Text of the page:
This is a video recording of the webinar hosted by PrepAdviser on March 16, 2019. Its speaker was Aryama Dutta Saikia, expert tutor and COO at Jamboree Education. The discussion focused on how to apply successful solving strategies to questions in the Verbal Reasoning section, and achieve higher GMAT score.


There are 36 questions in the Verbal section of the GMAT test. About 13 of them are on Reading Comprehension, 12 on Sentence Correction and 11 on Critical Reasoning. You should keep in mind that the time stipulated for the different sets of questions is different. You will be given 65 minutes to solve all of the questions which equates to less than 2 minutes to solve per question—excluding the time to read passages and statements.

As a first step, try to familiarize yourself the best you can with the official GMAT guide, and when taking practice tests focus less on timing and more on accuracy. Your target time for solving SC questions a few weeks before sitting the GMAT should be 30-40 seconds per question for a total of 7 minutes; for the CR section aim for 2 minutes per question for a total of 22 minutes; for RC passages around 2.5 minutes per passage for a total of 10 and RC questions, an average of 2 minutes for a total of 26 minutes. On test day, you should aim for your accuracy to be around 70%.

Tips for Sentence Correction

Here are a few tips you can use when solving SC questions on the GMAT. To start with, do not read the entire sentence first; instead use your time wisely by scanning the answer options. You should immediately eliminate answer options that have spelling errors and use the wrong words. If you’re able to eliminate all four wrong options, you will, by default, be left with the correct answer. Finally, by carefully reviewing the official GMAT guide you should know and stick to the rules and indicators when sitting the exam.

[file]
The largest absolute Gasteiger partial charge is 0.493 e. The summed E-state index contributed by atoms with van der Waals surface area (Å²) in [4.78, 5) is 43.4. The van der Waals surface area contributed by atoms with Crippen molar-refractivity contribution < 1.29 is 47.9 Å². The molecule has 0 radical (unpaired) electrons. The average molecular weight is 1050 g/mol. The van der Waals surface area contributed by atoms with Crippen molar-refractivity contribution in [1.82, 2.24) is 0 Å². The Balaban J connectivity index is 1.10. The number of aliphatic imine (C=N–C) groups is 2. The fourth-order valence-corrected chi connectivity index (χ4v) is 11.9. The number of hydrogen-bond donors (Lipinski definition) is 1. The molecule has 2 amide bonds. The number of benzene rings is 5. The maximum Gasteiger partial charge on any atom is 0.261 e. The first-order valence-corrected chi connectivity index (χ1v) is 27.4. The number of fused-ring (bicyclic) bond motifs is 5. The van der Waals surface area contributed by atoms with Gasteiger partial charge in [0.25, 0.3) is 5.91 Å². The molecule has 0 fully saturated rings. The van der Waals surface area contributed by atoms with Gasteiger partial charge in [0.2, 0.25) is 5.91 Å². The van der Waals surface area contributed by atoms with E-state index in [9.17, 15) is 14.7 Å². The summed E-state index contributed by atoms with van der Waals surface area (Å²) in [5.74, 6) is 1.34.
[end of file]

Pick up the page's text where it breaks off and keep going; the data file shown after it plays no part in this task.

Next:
Tips for Critical Reasoning

In order to solve a CR question with speed and accuracy, you should always read the question stem first. This will automatically allow you to focus on exactly what information to look for when reading the statement above it. Keep in mind that answer options are there to distract and confuse you, so a simple and effective tip to get around that is by writing down what you are required to find. Using this method will help you rule out any irrelevant information. Again, as in the SC questions, eliminate all wrong answer options, so leaving you with the correct one. However, you should be aware that there are specific elimination rules for CR questions. Compared to SC, where you can simply eliminate an answer due to poor grammar, ruling out wrong CR answer options is trickier when evaluating whether an answer reflects the main idea, is too extreme, or is making a wrong generalization.

Tips for Reading Comprehension

Accuracy in solving RC correctly dramatically decreases with the wrong attitude and mindset. Many test takers find the texts long and boring which prevents them from receiving a high score. Remember to read the passage carefully. Aryama adds:

Reading an RC passage is different from reading an online article or a book. Instead, it’s about anticipating what is going to be there next. That means taking clues from words and the tone of the author.

Also, as previously mentioned in other question types, eliminate wrong answer options by keeping a watchful eye for ones that don’t answer the question, use fancy language, or offer a new, irrelevant idea.

To see these tips being used in action, watch the entire webinar recording and solve some sample Verbal questions with explanations from expert tutor Aryama Dutta Saikia!

Check Out: GMAT Tutorials: GMAT Verbal – Word Problems